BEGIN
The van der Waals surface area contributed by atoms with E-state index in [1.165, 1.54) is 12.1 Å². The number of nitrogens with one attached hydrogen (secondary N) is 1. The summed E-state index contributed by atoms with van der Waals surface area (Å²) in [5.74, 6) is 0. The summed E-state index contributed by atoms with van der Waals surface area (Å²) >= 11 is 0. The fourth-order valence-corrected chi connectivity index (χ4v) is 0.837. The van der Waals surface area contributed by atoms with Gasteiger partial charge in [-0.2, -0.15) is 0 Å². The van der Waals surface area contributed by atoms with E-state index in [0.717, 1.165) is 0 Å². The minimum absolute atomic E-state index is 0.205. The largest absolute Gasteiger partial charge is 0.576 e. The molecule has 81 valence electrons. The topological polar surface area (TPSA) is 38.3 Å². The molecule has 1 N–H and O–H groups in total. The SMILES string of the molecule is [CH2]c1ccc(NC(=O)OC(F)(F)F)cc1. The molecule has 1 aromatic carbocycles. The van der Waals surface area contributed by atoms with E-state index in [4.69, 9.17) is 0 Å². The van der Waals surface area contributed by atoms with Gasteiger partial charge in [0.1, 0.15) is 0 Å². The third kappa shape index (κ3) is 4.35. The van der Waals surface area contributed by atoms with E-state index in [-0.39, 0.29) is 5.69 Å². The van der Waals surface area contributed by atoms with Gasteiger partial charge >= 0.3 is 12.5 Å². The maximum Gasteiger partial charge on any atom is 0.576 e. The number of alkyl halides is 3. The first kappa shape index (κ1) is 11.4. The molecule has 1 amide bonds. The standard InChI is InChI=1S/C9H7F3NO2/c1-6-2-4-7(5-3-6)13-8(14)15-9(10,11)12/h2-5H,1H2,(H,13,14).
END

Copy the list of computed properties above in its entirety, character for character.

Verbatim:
The van der Waals surface area contributed by atoms with E-state index in [1.165, 1.54) is 12.1 Å². The number of nitrogens with one attached hydrogen (secondary N) is 1. The summed E-state index contributed by atoms with van der Waals surface area (Å²) in [5.74, 6) is 0. The summed E-state index contributed by atoms with van der Waals surface area (Å²) >= 11 is 0. The fourth-order valence-corrected chi connectivity index (χ4v) is 0.837. The van der Waals surface area contributed by atoms with Gasteiger partial charge in [-0.2, -0.15) is 0 Å². The van der Waals surface area contributed by atoms with E-state index in [0.717, 1.165) is 0 Å². The minimum absolute atomic E-state index is 0.205. The largest absolute Gasteiger partial charge is 0.576 e. The molecule has 81 valence electrons. The topological polar surface area (TPSA) is 38.3 Å². The molecule has 1 N–H and O–H groups in total. The SMILES string of the molecule is [CH2]c1ccc(NC(=O)OC(F)(F)F)cc1. The molecule has 1 aromatic carbocycles. The van der Waals surface area contributed by atoms with E-state index in [4.69, 9.17) is 0 Å². The van der Waals surface area contributed by atoms with Gasteiger partial charge in [0.1, 0.15) is 0 Å². The third kappa shape index (κ3) is 4.35. The van der Waals surface area contributed by atoms with E-state index in [-0.39, 0.29) is 5.69 Å². The van der Waals surface area contributed by atoms with Gasteiger partial charge >= 0.3 is 12.5 Å². The maximum Gasteiger partial charge on any atom is 0.576 e. The number of alkyl halides is 3. The first kappa shape index (κ1) is 11.4. The molecule has 1 amide bonds. The standard InChI is InChI=1S/C9H7F3NO2/c1-6-2-4-7(5-3-6)13-8(14)15-9(10,11)12/h2-5H,1H2,(H,13,14).